You may have seen that NBTA (National Business Travel Association) launched its Strategic Meetings Management Certification course this month at Emory University, in Atlanta.
The course targets corporate travel, meetings and/or procurement professionals and suppliers who work in a strategic meetings function.
More than a decade ago, Meeting Professionals International launched their CMM (Certification in Meeting Management) program, to promote a strategic approach to meetings management, and more than 500 meeting professionals have taken advantage of the in-depth learning offered.
‘Strategic Meetings Management’ (SMM) is the fancy name for the process of developing policies and procedures to ensure that enterprise-wide meetings and events are managed properly, to achieve corporate objectives.
This is not the same as meetings consolidation, which concentrates the planning and execution of events into a small team, to provide consistency of delivery.
SMM’s focus allows for event planning to be distributed throughout an organization, to ensure all events are properly planned and approved to maximize return on investment and support the corporate brand.
However, it is interesting that the push to control the enterprise-wide meetings process comes from the procurement or travel-management professionals, who are more focused on controlling budgets and maximizing the return on investment – as opposed to the planners, whose value to their organization is often difficult to articulate.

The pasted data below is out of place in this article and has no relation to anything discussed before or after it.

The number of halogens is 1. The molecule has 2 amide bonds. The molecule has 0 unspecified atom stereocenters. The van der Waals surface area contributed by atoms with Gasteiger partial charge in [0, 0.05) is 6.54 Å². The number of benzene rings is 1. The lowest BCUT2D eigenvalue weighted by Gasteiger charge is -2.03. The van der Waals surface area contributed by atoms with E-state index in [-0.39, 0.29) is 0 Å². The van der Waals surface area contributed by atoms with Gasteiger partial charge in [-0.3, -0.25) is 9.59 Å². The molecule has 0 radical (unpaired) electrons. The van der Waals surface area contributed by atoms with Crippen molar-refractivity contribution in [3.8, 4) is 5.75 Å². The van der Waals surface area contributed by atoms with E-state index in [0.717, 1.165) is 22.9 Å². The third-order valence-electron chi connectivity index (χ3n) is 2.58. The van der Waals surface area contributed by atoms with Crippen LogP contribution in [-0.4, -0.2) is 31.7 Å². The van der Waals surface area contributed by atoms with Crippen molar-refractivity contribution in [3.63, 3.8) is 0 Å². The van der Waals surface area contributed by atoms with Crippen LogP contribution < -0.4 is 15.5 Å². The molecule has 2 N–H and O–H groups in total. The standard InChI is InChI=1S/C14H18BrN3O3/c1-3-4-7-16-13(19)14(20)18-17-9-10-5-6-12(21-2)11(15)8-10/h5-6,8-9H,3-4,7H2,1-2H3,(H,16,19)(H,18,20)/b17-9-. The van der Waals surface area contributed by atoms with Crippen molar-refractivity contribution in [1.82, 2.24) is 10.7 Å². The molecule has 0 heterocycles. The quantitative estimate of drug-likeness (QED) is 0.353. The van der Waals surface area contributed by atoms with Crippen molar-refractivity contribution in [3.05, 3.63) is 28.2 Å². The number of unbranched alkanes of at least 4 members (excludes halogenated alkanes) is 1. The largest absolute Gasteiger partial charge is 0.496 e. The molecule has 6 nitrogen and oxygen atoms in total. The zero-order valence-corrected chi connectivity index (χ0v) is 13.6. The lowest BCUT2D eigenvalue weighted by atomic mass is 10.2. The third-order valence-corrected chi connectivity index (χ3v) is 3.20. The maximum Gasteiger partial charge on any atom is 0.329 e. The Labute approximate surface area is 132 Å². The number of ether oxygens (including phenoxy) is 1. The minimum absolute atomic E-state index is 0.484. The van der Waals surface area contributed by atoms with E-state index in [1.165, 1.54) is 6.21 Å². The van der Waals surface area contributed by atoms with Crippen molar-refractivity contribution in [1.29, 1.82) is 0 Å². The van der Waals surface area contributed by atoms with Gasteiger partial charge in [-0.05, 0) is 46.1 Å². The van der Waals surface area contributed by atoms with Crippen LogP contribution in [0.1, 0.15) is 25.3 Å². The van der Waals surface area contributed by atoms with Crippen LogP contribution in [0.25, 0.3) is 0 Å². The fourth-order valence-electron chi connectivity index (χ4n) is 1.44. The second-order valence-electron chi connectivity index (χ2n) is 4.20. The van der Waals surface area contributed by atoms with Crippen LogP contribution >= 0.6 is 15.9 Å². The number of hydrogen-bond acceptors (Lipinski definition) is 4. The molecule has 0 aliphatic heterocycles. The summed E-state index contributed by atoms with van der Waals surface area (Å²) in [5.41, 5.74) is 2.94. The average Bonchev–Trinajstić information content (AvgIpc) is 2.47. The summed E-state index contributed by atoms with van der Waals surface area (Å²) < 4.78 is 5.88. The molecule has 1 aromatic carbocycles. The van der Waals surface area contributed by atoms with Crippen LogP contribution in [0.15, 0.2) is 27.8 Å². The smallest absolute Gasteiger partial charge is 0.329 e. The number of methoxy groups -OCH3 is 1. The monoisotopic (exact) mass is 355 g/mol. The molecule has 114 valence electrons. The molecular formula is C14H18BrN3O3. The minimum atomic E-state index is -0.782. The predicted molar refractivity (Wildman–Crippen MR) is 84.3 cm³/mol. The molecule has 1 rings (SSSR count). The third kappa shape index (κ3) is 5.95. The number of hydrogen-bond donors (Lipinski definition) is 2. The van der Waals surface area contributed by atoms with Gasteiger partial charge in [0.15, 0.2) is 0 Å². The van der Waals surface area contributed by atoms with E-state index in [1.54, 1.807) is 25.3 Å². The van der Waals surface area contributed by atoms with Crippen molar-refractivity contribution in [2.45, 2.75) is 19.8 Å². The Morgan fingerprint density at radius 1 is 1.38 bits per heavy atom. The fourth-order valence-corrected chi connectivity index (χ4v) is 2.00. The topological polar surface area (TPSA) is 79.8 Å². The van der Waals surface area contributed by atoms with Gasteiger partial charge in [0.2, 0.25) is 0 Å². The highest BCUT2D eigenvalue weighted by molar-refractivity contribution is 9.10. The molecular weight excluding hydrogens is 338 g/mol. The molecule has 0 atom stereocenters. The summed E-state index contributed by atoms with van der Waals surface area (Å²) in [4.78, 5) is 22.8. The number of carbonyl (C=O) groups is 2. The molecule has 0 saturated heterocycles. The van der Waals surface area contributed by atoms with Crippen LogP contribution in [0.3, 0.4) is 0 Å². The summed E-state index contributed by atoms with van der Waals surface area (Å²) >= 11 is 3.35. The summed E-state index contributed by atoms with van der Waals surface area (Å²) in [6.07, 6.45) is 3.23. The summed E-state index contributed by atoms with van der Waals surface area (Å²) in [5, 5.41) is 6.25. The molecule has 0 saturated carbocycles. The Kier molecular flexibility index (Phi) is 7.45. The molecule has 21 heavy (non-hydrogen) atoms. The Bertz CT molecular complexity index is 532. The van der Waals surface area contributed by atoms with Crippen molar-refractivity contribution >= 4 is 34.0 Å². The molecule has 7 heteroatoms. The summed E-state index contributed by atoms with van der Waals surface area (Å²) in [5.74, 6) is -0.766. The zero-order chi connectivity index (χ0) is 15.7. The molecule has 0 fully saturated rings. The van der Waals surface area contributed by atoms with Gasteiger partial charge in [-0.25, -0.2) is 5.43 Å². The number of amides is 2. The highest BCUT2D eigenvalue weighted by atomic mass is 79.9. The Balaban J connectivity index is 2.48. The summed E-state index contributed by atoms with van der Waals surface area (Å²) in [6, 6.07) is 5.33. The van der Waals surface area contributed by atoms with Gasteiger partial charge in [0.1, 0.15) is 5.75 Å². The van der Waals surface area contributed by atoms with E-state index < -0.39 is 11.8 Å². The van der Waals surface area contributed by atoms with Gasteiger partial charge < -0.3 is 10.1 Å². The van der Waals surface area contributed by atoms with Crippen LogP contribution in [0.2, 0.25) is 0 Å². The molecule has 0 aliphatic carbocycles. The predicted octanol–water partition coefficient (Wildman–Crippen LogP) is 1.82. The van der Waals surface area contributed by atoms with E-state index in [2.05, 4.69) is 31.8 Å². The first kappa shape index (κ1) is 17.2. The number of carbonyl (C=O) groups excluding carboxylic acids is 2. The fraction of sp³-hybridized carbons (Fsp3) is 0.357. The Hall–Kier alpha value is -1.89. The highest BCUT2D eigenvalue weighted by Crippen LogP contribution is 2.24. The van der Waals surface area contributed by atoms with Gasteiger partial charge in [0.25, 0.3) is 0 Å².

As SMM spreads, the event professional who is focused only on event strategy and logistics could very well be threatened with extinction.
If the planners cannot demonstrate that their events meet strict measurement objectives, they will increasingly find that they will be circumvented by others, who understand the strategic approach that is required in all forms of marketing. Once all policies and procedures are defined and instituted, corporations will question the value of a meetings expert for small or internal events.
For years, event professionals have said they wanted “a seat at the management table.”
Are you ready to talk the language of the people already sitting there? Or are you going to hope to keep focused on logistics and last long enough to retire?
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If these articles stimulate the kind of conversation we all want, to elevate our professionalism, I look forward to featuring some of your comments in future blogs.